It’s Not Us, It’s COVID: Individual and Relational Stress Among Latine Couples Early in the Pandemic

Hayley C. Fivecoat*, Callie Mazurek, Chrishane N. Cunningham, Kanai Gandhi, Mark W. Driscoll, Hollen N. Reischer, Quinn E. Hendershot, Rachel Kritzik, Erika Eileen Lawrence

*Corresponding author for this work

Research output: Contribution to journalArticlepeer-review

1 Scopus citations


The COVID-19 pandemic has profoundly altered life in the United States, especially for ethnic and racial minority communities who are disproportionately affected by the virus. In this descriptive study, we sought to understand how mixed-gender Latine couples in the U.S. are functioning both dyadically and individually, in addition to identifying aspects of their unique experience during the early stages of the pandemic. We administered an online survey to 146 participants (67 mixed-sex dyads and 12 individual partners), already enrolled in a longitudinal study on marital functioning, in which at least one partner self-identified as Latine. Results from the study revealed couples overwhelmingly reported positive relationship functioning, although individual stress and negative affect were both elevated, suggesting that individual—but not relational—distress is prevalent among Latine couples during the COVID-19 pandemic.We recommend that clinicians working with Latine couples focus on helping them adapt to COVID-related stressors rather than addressing novel relationship problems and to approach their relationships as fundamentally protective.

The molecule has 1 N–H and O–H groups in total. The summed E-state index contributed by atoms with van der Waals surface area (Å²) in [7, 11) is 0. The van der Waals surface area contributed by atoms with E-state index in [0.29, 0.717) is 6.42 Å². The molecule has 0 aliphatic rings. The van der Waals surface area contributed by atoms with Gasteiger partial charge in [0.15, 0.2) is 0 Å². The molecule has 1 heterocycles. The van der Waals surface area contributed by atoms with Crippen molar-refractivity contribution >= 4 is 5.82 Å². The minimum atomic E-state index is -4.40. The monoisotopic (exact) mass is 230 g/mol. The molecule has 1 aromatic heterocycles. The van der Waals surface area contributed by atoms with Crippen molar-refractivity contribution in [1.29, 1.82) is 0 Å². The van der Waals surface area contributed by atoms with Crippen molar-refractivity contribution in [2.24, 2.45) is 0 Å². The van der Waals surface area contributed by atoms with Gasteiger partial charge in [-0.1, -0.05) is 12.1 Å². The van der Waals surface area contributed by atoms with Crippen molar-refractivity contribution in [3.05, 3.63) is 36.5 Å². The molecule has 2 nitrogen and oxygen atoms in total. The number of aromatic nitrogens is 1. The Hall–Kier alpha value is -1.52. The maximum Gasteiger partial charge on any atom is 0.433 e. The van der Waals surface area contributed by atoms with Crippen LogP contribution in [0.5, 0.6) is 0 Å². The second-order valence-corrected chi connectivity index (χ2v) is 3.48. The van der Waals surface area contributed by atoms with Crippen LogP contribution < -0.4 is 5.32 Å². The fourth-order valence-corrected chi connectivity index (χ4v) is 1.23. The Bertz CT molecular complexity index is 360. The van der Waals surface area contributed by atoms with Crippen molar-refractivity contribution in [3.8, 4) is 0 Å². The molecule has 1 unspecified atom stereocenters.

Original languageEnglish (US)
JournalCouple and Family Psychology: Research and Practice
StateAccepted/In press - 2022


  • Covid-19
  • Latine couples
  • Relationship quality
  • Stress

ASJC Scopus subject areas

  • Social Psychology
  • Clinical Psychology


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